California is the seventh-largest oil producing state in the country, with a fossil fuel industry that is responsible for billions of dollars in state and local revenue and other economic activity each year. Yet continued oil and gas production contrasts with the state’s aggressive climate mitigation policies, while creating significant air and water pollution, particularly for disadvantaged communities in areas where much of the state’s drilling occurs.
As a result of these risks, many advocates and policymakers seek ways to enhance regulation of and eventually phase out oil and gas production in California. To provide legal options for policy makers to facilitate this transition, CLEE’s report Legal Grounds outlines steps California leaders could pursue on state- and privately-owned lands to achieve this reduction. Among the steps discussed, state leaders could:
- Enhance regulatory authority over drilling by clarifying the need for the California Geologic Energy Management Division (CalGEM, the state’s primary oil and gas regulator) to prioritize environmental and climate impacts over production;
- Heighten scrutiny on permitting via comprehensive environmental review with mandatory, site-specific mitigation measures under the California Environmental Quality Act;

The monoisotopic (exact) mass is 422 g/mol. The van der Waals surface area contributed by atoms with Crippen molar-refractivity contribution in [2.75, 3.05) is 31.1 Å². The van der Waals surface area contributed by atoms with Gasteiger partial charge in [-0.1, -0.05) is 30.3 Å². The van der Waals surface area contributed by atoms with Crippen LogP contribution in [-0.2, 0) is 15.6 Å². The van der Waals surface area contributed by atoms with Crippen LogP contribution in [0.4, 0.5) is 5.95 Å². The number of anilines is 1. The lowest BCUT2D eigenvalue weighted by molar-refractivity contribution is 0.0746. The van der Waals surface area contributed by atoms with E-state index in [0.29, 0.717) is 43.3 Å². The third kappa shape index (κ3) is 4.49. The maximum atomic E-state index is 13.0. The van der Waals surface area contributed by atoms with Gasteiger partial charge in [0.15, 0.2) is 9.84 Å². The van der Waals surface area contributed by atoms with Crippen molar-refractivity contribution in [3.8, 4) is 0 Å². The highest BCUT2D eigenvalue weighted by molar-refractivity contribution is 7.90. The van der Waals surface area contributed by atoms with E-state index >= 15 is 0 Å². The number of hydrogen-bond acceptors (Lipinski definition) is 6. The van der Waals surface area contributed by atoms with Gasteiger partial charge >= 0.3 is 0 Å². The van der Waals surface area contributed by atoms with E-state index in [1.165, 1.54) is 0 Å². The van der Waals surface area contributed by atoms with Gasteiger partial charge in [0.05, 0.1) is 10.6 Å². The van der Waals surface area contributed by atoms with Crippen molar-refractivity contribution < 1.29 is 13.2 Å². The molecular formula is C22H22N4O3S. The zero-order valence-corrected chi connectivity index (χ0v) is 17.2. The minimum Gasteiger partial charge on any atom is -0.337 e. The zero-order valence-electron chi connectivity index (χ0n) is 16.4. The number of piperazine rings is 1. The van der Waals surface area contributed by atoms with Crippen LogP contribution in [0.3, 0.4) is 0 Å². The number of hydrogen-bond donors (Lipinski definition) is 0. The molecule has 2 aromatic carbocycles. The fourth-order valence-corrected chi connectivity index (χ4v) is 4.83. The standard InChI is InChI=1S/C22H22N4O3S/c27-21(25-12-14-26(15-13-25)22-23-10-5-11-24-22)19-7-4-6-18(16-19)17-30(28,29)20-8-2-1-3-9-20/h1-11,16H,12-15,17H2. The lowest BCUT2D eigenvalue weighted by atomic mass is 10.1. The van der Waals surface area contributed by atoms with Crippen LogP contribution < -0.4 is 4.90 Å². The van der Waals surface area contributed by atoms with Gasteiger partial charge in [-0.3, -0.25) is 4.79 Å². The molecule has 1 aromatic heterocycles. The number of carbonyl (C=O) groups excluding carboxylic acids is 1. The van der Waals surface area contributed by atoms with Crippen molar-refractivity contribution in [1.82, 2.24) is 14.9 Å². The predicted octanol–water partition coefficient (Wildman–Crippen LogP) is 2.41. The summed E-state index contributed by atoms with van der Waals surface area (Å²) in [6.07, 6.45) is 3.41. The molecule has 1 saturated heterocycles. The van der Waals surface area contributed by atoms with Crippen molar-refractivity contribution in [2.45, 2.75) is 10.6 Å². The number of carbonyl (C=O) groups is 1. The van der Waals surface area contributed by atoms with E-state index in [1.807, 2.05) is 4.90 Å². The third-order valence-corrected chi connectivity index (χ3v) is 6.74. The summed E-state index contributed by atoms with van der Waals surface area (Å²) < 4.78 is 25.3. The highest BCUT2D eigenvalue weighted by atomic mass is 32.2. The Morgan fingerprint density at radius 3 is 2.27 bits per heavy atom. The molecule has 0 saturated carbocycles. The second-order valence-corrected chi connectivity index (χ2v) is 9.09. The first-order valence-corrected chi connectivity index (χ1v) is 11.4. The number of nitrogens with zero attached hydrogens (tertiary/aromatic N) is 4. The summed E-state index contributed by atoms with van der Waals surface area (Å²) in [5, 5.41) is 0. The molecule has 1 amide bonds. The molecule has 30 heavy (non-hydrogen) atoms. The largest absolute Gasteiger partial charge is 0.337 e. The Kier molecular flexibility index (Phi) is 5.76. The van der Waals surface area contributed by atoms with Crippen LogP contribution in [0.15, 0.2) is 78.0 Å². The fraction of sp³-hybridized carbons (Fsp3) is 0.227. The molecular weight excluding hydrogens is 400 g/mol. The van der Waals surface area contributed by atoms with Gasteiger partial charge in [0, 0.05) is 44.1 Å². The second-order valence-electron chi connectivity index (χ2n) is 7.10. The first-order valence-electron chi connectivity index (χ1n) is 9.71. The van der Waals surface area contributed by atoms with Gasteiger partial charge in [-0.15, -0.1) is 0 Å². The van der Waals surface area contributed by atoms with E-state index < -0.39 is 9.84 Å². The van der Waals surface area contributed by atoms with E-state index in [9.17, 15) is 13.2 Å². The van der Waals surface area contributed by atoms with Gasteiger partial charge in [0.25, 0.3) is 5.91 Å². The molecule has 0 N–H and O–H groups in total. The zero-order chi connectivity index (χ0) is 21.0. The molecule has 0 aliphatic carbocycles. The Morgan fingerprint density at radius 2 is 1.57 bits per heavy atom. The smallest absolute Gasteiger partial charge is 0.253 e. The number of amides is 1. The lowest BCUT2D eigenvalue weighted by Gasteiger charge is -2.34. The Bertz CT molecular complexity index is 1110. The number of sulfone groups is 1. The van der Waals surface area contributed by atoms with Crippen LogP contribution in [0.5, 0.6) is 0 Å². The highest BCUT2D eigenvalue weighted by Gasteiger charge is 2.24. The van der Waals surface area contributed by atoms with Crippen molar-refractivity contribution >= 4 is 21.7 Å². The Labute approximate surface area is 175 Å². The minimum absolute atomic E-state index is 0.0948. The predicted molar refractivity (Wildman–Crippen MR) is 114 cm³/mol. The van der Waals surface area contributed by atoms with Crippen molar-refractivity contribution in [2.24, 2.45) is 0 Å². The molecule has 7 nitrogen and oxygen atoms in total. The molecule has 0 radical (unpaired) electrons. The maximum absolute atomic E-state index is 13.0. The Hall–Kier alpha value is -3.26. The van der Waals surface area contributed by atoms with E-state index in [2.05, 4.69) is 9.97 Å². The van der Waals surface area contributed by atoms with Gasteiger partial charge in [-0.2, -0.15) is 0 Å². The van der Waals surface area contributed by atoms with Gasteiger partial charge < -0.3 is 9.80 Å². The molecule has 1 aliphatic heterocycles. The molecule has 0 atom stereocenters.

- Institute minimum statewide drilling setbacks of at least 2,500 feet or more from sensitive sites, such as schools, parks, and houses;
- Implement a per-barrel or per-well severance tax and dedicate the revenue to projects that further the goal of transitioning away from fossil fuel; and
- Task the California Air Resources Board with devising and implementing a comprehensive plan for a phase-out of all in-state oil and gas production by a date that tracks with overall climate goals.
This report comes at a unique moment in the history of in-state oil and gas production. As of April 2020, the industry is struggling economically due to a global collapse in oil prices and a decrease in demand from COVID-19-related shutdowns. An intelligently structured phase-out could result in less harm to jobs and local economies, and California’s actions could demonstrate to other states and countries how to successfully sunset their fossil fuel production. The menu of law and policy options presented in Legal Grounds can assist state leaders in addressing these challenges and charting a new course for California’s in-state fossil fuel production.